Updated at 5:15 p.m.
Workers at Starbucks locations in Newton, Worcester and Gardner are joining more than 150 stores nationwide in a series of one-day strikes after workers said Pride Month decorations had been banned in their stores, a claim the company has denied.
Newton workers formed a picket line Thursday while employees in Gardner and Worcester planned strikes for Friday.
Julie Langevin, a former Starbucks barista and strike leader who now works with Workers United, the union representing thousands of Starbucks employees nationwide, held a sign reading “Respect our Rights” and led workers in a chant at the picket line Thursday outside a Starbucks in Newton Centre.
“We’ve been told if we put up a Pride flag, that means somebody’s going to be able to put up a Confederate flag; we’ve been told it’s not inclusive; we’ve been told that they're doing it for our safety,” Langevin said. “And Starbucks the entire time has been denying that it was happening at all. Partners are not dumb. They can't be gaslit by the company when they see it with their own eyes.”
In a text message obtained by GBH News, a manager at a Starbucks location in Central Massachusetts directed workers not to display Pride decor, instead recommending a “one day decoration” during a community celebration and along a parade route, “approval needed.” Throughout June, Starbucks Workers United posted multiple videos and screenshots on social media allegedly depicting employees taking down Pride decorations at the direction of management, including a collage of posts and comments from Starbucks employees who said they were instructed not to decorate for Pride.
The company denied there is a policy to remove Pride decorations, describing the union's claims as "recklessly false" in a statement to GBH News. Displays have only been removed in "isolated incidents" in response to "unique requirements of each store," including local fire codes and other ordinances, according to Starbucks spokesperson Andrew Trull.
"All reported partner concerns on this matter are being taken seriously and are routed for leadership review and to be addressed," Trull said.
Sara Trilling, president of Starbucks North America, told employees in a memo earlier this week that the company’s policies around store decorations have not changed, but that the company intends to issue “clearer centralized guidelines” around visual displays and decorations. “As we reaffirm our previous commitments and standards, it will be even clearer to all who we are and what we stand for,” Trilling wrote. “No one can take away our legacy and our continued commitment to being a place where we all belong.”
In a second corporate statement last week, Trilling and chief executive Laxman Narasimhan emphasized the company’s commitment to “affirm the diversity of our LGBTQIA2+ community and as a call for a more inclusive society – a call we have made since our founding.”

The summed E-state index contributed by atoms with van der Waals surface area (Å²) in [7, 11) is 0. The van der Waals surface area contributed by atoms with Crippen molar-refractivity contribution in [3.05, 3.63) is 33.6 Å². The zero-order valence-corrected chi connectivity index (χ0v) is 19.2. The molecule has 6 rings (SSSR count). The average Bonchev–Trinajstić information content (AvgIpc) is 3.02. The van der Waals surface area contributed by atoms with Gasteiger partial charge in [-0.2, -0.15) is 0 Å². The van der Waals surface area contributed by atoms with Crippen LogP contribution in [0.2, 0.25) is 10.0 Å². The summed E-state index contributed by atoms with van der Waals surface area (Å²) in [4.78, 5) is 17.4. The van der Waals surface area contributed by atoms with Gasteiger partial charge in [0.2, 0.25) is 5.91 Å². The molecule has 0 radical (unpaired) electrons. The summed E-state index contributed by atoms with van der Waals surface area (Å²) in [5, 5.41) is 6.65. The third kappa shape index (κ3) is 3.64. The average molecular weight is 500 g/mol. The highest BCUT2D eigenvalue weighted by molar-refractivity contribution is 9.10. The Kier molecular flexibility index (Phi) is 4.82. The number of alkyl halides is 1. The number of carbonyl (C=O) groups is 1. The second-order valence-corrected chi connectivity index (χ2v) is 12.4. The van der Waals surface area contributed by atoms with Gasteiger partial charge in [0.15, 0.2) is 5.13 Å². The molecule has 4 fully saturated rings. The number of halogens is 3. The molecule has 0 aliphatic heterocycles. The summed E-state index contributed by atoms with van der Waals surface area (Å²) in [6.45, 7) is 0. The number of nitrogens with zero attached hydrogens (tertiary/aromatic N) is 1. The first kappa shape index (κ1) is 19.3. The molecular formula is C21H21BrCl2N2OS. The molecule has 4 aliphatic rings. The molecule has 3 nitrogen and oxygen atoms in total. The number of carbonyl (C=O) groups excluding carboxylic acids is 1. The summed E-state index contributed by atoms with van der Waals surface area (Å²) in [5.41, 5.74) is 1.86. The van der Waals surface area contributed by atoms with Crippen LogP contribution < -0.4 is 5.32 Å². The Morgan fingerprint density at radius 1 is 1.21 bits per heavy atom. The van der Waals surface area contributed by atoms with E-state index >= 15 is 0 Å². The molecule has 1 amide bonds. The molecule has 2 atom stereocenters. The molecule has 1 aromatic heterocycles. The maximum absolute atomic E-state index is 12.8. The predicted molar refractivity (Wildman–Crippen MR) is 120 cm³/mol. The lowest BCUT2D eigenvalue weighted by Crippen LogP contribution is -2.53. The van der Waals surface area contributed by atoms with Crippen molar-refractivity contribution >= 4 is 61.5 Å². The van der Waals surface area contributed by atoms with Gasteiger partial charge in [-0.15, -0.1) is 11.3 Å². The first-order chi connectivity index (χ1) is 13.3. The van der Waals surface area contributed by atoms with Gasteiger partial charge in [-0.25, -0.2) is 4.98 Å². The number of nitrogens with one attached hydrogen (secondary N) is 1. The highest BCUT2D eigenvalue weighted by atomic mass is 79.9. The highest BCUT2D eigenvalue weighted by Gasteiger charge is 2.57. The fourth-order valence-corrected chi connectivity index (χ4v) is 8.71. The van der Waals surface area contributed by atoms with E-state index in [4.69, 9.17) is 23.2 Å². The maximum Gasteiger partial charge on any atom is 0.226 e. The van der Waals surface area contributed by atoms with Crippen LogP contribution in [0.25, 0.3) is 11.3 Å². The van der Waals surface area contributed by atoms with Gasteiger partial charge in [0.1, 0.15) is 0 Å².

Langevin said the debate over pride decorations is intimately tied to the ongoing battle over contract negotiations.
"The fact that the company is not bargaining over these changes means that they could change them again whenever they want," she said. "So we're going to continue to strike until this company gives the workers a contract.”
Starbucks published photos of the company’s participation in Pride events across the country in a post on their website Tuesday, demonstrating their support for the LGBTQ+ movement in a public campaign that some workers in Newton said they find frustrating.
“The company uses queer workers as props when Pride Month comes around,” said barista Sky Bauer, 23. “Meanwhile the company has been wielding corporate transphobia and homophobia for years.”
In May, Starbucks workers filed a complaint with the National Labor Relations Board alleging that managers told baristas their transgender-inclusive health care benefits could go away if they chose to unionize. Two months prior, a federal judge ruled that the company illegally retaliated against unionized workers after managers threatened to take benefits away.
The company continues to deny that managers have ever threatened to take away gender-affirming benefits. "Unfounded allegations made by others accusing Starbucks of withholding gender-affirming care from our partners at stores with union activity are both misleading and could deter partners from pursuing essential care," Trull told GBH News.
Starbucks has faced dozens of complaints from workers, including allegations that the coffee giant has failed to bargain in good faith with its employees. The company filed two charges with the National Labor Relations Board this month, claiming that the union launched a “smear campaign” and misrepresented the corporation’s policies around LGBTQ+ care.
Cody Hale, 27, has worked at Starbucks for seven years, and in Newton Centre for about one year. He says the clash over Pride decor has been “demoralizing” as a gay man and an active union member.
“We're burnt out, we're tired, and customers don't realize how tired we are all the time. I feel like every day I come in and I just want to cry sometimes because it just feels like, what's the point?” Hale said.
Workers at the Starbucks location in Newton Centre held a union election last month and have since joined unionized shops – 15 across the state – in urging the company to start contract negotiations. Starbucks Workers United, which first filed petitions in August 2021, now represents around 8,000 workers at more than 300 stores across the country. Starbucks owns about 9,000 locations nationwide.
Correction: An earlier version of this story misspelled Andrew Trull's last name and misstated the number of unionized shops in Massachusetts. Fifteen Starbucks locations have won union elections in the state; locations in Somerville and Newton Corner have voted but have not yet been certified.